“My job wasn’t always pleasant, vahpti. I was paid to retrieve things, and sometimes, those things weren’t physical items. They were secrets.” Meg’s shoulders tensed as he spoke, and his muscles bunched in time with hers. “Sikthand employed me for many years and was obsessed with learning everyone’s secrets. Do you understand what I mean?”

She let out a small breath through her nose. “It means you hurt a lot of people while you worked for him.”

Maxu didn’t love hearing it in those words. They weren’t untrue, but…it was a job. It wasn’t as if he’d gotten into mercenary work because he was a sadist. He’d simply made himself jaded when it came to certain things.

His moral standards had grown into existence slowly. Small seeds planted in his heart after moments of regret. They’d grown over time, spreading through him until he’d found himself turning down projects that had seemed like they’d weigh heavy on his soul.

But when he’d been here? Maxu had been angry at the world. Resentful of his place in it. He’d let himself sink into that bitterness for far longer than he should’ve. That period of his life had been dark, but he didn’t exactly regret all of it. He’d matured here. He’d learned which parts of himself to accept and which to keep reins on.

“He hired me to find out many things. Yes,” Maxu agreed.

Brows knitting, Meg asked, “So he hired you to…question… his wife?”

“Japeshi.” Maxu shook his head. “She was a cloud chaser and a friend. Beautiful, funny. Sikthand was smitten. So when his eyes changed with preliminary recognition, he rejoiced. We all did. They married, believing the recognition would come, but the captain of the cloud chasers, Sikthand’s uncle, wasn’t convinced.”

Maxu’s lips slammed shut. Even he winced, recalling the slithering trepidation he’d felt when Urganish had come to him with a fat stack of credits and his suspicions.

Maxu swallowed. “Urganish hired me to question her.”

Meg raised a hand to her mouth. “Oh no.”

“I learned she’d been tricking Sikthand with help from his personal medic. She’d admitted to drugging him and allowing her lover to inject his eyes with a special powder. They use it for tattoos here. The particles are inserted under the skin and then various magnetic devices are used to draw in a design. The cones of the powder are so miniscule they’re invisible to the naked eye when turned on their side, but when they’re pulled straight? All she’d had to do was activate a magnet in her pocket and she could make his eyes turn black. She admitted to plotting to kill him, leaving her as the undisputed queen since she’d been his mate.”

“How did she die?” Meg’s knit brows were wary, but at least Maxu could breathe knowing that was where his regretful involvement had ended.

“I relayed everything I’d learned to my employer, Urganish. He, in turn, told Sikthand. The king was forced to send both Japeshi and his vile medic to an off-world prison planet. News of their deaths came only a few months later. Sikthand was…shattered. The female he’d thought of as his mate was dead. He transferred the hurt of that betrayal onto us. Urganish was banished from the city, and I was asked to leave.”

“But why? She was plotting to kill him, and you exposed her.”

“Because I lifted the veil from his happiness,” Maxu explained. He’d had years to think through Sikthand’s anger, and his mind had always come back to this conclusion. “He thought he’d finally surrounded himself with people he could trust. His uncle, me, his new bride—and in one fell swoop, he learned all of us had been hiding secrets of our own from him. It didn’t matter that Urganish and I had done it to help him. I think part of him felt he could’ve been happy if the illusion hadn’t been stolen from him, that perhaps in time, she would have developed true feelings and admitted everything.”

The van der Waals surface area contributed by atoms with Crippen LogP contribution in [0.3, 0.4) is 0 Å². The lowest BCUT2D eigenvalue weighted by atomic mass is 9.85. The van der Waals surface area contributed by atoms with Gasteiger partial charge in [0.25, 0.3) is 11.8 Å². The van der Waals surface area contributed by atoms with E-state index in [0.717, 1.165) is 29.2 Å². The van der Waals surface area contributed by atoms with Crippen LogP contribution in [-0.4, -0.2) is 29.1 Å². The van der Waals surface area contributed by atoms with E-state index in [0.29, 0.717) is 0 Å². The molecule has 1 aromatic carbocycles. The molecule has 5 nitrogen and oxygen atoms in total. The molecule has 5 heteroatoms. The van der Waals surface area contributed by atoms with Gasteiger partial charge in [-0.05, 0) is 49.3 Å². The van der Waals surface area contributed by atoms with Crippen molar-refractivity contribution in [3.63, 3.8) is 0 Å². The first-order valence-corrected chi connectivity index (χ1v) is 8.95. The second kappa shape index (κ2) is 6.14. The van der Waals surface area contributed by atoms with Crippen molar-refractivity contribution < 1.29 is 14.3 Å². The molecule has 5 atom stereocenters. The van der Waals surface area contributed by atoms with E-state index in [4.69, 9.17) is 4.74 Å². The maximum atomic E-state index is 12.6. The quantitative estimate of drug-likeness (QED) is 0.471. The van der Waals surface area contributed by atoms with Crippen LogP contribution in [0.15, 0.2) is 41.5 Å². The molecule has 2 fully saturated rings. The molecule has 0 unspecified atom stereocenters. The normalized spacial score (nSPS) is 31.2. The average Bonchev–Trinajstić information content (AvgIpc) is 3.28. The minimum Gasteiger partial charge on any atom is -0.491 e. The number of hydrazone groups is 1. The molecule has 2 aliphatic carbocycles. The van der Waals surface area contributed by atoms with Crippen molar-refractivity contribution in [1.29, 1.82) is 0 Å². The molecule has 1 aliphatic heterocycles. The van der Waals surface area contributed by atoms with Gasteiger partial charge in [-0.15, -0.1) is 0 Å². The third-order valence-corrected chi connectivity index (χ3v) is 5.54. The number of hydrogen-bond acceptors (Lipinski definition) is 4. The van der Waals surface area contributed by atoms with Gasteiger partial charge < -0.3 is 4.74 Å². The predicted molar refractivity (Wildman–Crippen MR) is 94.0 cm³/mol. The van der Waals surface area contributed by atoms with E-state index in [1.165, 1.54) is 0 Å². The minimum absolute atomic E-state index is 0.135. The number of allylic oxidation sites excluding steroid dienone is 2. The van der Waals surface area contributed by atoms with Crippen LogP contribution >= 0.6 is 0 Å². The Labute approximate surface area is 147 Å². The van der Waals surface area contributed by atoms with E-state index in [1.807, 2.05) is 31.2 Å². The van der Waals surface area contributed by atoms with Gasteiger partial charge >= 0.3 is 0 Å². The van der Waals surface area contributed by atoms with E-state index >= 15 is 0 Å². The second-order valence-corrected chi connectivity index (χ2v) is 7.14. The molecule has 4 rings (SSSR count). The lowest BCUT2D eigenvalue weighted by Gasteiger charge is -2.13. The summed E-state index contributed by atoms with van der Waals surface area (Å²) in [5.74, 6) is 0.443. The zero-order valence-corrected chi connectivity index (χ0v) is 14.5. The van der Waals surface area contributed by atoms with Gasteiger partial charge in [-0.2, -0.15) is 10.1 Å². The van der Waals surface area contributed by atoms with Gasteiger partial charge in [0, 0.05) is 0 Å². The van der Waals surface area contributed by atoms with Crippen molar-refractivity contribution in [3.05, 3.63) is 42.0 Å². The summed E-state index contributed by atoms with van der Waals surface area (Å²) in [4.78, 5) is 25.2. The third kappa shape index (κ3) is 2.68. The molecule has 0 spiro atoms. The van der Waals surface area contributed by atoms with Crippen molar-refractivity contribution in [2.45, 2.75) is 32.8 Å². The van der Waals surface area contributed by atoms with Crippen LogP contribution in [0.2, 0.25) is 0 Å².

She didn’t speak, and a lump formed in his throat. He tried to swallow it. “I’ve never claimed I was good, Meg.” Her gaze lifted to his. “I didn’t care about anything. People, honor, my family. All I wanted for so long was the thrill that came with reaching the goal I’d set for myself. Solving a problem. Acquiring the thing I was after. Learning the secret they didn’t want to divulge. Those accomplishments were the only things that brought me any peace. Everything else was irrelevant.”

Her brows were pained, her mouth thinned as she listened to him. She stared at his face, taking in his words, yet he felt transparent, as if she were weighing his heart even now. “Did you stop doing that kind of work after you left here?”

“I stopped doing it without good reason. Without solid proof. Only when I knew there was no other way.”

“Would you ever do it again?” she asked, her breathing deep.

He was about to say no. The word was almost out of his mouth, but then a thought hit and he stopped himself. “Meg, if I thought you were in danger…if you were taken… If anyone ever tries to hurt you, I will do anything.”

Meg chewed on her lip, brows furrowed. Maxu couldn’t manage to exhale as he waited.

Finally, she looked back up at him. With a tight smile, she breathed, “Okay.”

His brows lifted, his eyes zooming over her features. “Okay, what?”

Meg sucked in a long slow inhale and lifted her shoulders as if lost for words. “Okay, I accept what you’ve said. I don’t like what you did, I won’t lie about that. But I don’t think you’re the same person you used to be, so I’m choosing to move forward.” She sent him a small smile. “I think I struggled with it at first because we’re doing this out of order.”

Maxu inched closer. His mate wasn’t appalled. She wasn’t trying to run from him again. “What do you mean, out of order?”

She took a sip of her mott and gave him a half smile. “We became mates, then we had sex, and now we’re getting to know each other. Except we’re starting with the bombshells. Er…the big stuff,” she corrected at his confusion. “That’s not how it works on Earth. We start with the little things like learning each other’s favorite music, but we” —she gestured between them— “we’ve admitted our worst secrets first, and it’s tripping me up. I know you, but I also don’t know you at all,” she finished, offering the bottle of mott to him.

How could he be so lucky? His chest was tight as he stared at Meg, a green glow from the seeded clouds illuminating her dark hair. Understanding, gorgeous, smart—she was everything he’d ever wanted and everything he never knew to wish for.

“I’ll tell you whatever you want to know, vahpti.”

“I want to know everything. That way, when you reveal things to me like you did today, they aren’t as shocking because I’ll understand them within the context of your life. I won’t spiral into a default crisis mode. At least, that’s my working theory for now.”

That was all she wanted?

Maxu didn’t understand his mate, but perhaps she was right. If she needed to hear about all the trivialities of his life to feel connected to him, then he’d reveal them all.

Gripping her around the waist, he hauled her forward until her legs were draped over one thigh. “I was born in the city of Tremanta, the fifth child of my Traxian mother.”

Meg grinned up at him before resting her head on his chest.